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  1. Junior Member
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    #1

    Default Just curious to know if I am the youngest?????

    I became
    MCP and MCTS (Microsoft Certified Technology Specialist) at age 11.8
    CTT+ (classroom trainer) age 12.6
    CTT+ (virtual trainer) age 12.68
    A+ (2009 edition) agen 12.68

    This is the link for the trainer video I submitted for CTT

    YouTube - Youngest CTT+, A+, MCP, MCTS
    YouTube - Youngest CTT+,A+, MCP, MCTS



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  3. Member
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    #2
    So what? These certs are useless for you. Enjoy your childhood like any normal person.

  4. Burn Baby Burn! Cisco Inferno's Avatar
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    #3
    you look 30....
    2017 Goals
    [x] MCSA: Server 2012 [X]70-410 [X]70-411 [x]74-409


  5. Artist's impression mikedisd2's Avatar
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    #4
    If you're still telling people your age in fractions, then you're too young for... anything really.

  6. Member
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    #5
    I don't think you can even legally work until your 14, someone correct me if I'm wrong.

    And even when you do reach 14 I doubt anyone will want to hire a trainer at age 14 with little experience to teach full-grown adults.
    Last edited by Computadora; 01-22-2011 at 06:45 AM.

  7. No Photoshop Skills mickeycoronado's Avatar
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    #6
    Dang kids and their rap music...Just kidding man that's impressive. But like the others said, get out a play and have fun while you can. Getting old sucks sometimes, enjoy your youth.

  8. Are we having fun yet? UnixGuy's Avatar
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    #7
    Good job !! yes you could be the youngest...


    do what you love, if it's computers then do it...although I recommend you go out there and play, do some sports and have some outdoors fun
    Goal: GCFA (DONE), GPEN

  9. Senior Member
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    #8
    Is this one of the Dominican Republic baseball stories where you are actually 28 although your birth certificate says you are 11?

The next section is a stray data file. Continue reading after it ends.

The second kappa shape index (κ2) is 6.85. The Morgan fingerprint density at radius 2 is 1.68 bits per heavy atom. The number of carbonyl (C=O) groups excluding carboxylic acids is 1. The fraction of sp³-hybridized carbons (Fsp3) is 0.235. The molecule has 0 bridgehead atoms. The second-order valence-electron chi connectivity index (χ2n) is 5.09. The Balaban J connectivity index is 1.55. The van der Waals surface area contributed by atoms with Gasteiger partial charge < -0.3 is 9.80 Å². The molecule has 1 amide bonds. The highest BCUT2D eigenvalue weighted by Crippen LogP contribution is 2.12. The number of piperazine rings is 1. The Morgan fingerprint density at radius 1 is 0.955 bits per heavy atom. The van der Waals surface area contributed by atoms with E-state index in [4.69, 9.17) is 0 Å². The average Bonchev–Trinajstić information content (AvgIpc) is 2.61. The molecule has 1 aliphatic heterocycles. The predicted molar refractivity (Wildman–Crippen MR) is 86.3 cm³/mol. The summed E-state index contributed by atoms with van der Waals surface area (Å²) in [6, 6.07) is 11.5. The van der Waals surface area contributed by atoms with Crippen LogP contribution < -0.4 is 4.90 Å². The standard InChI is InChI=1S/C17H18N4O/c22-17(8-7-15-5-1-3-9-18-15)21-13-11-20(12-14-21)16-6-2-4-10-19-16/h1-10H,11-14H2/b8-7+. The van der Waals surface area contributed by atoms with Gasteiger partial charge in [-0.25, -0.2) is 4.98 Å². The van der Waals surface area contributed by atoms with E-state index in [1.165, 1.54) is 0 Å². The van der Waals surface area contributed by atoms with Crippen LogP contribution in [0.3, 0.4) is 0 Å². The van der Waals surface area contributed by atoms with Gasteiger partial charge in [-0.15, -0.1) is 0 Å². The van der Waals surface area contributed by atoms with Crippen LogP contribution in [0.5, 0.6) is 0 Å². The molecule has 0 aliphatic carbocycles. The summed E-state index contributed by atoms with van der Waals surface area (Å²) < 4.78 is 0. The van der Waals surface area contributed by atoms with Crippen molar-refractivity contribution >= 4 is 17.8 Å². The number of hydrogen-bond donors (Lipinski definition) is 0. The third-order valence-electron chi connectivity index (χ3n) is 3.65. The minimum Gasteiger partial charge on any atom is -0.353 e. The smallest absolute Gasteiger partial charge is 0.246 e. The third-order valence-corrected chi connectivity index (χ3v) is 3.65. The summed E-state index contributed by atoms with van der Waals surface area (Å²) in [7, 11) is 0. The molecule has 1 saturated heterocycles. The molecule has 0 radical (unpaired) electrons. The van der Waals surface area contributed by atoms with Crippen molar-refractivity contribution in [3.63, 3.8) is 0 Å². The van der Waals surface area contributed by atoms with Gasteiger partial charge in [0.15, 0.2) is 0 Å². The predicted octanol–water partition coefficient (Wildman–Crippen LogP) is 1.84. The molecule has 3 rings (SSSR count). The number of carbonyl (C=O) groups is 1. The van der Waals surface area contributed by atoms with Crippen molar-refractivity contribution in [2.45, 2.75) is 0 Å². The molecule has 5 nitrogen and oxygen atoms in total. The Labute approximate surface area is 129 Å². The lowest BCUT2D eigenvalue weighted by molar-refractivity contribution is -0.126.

10. Cisco Moderator mikej412's Avatar
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    #9
    Nope, there's probably a 7 year old in Pakistan who's already an MCSE.

    But congratulations anyway.

    Quote Originally Posted by Computadora View Post
    I doubt anyone will want to hire a trainer at age 14 with little experience to teach full-grown adults.
    But he could probably teach as a volunteer at a non-profit organization -- and he did mention a non-profit organization in his You Tube video.

    To an organization that offers low cost or no cost cost recycled computers and computer training to help people acquire computer related job skills, he could be a great volunteer instructor (and it will look great on his applications to CalTech, MIT, University of Chicago, Harvard, Princeton, Stanford, and Yale when he's 15 ).
    Last edited by mikej412; 01-22-2011 at 08:34 AM. Reason: Added Stanford. And University of Chicago

  11. Member
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    #10
    Quote Originally Posted by mikej412 View Post
    Nope, there's probably a 7 year old in Pakistan who's already an MCSE.

    But congratulations anyway.


    But he could probably teach as a volunteer at a non-profit organization -- and he did mention a non-profit organization in his You Tube video.

    To an organization that offers low cost or no cost cost recycled computers and computer training to help people acquire computer related job skills, he could be a great volunteer instructor (an it will look great on his applications to CalTech, MIT, Harvard, Princeton, Stanford, and Yale when he's 15 ).
    Good point. Sorry If i sounded a bit pessimistic, I agree volunteering is something we should all do more often not just for colleges/work, but for our communities and for helping out people in general.

  12. "Too many routers"? Heh. darkerz's Avatar
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    #11
    Er.

    You are young but more certified than... 90% of my colleagues I know.

    Enjoy your damn childhood, I regret not embracing mine.

  13. Are we having fun yet? UnixGuy's Avatar
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    #12
    I think it's important that one plays in his childhood, and get into trouble and stuff, this is where your people skills/personality develop. There's time in the future to build technical skills I guess...
    Goal: GCFA (DONE), GPEN

  14. Senior Member
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    #13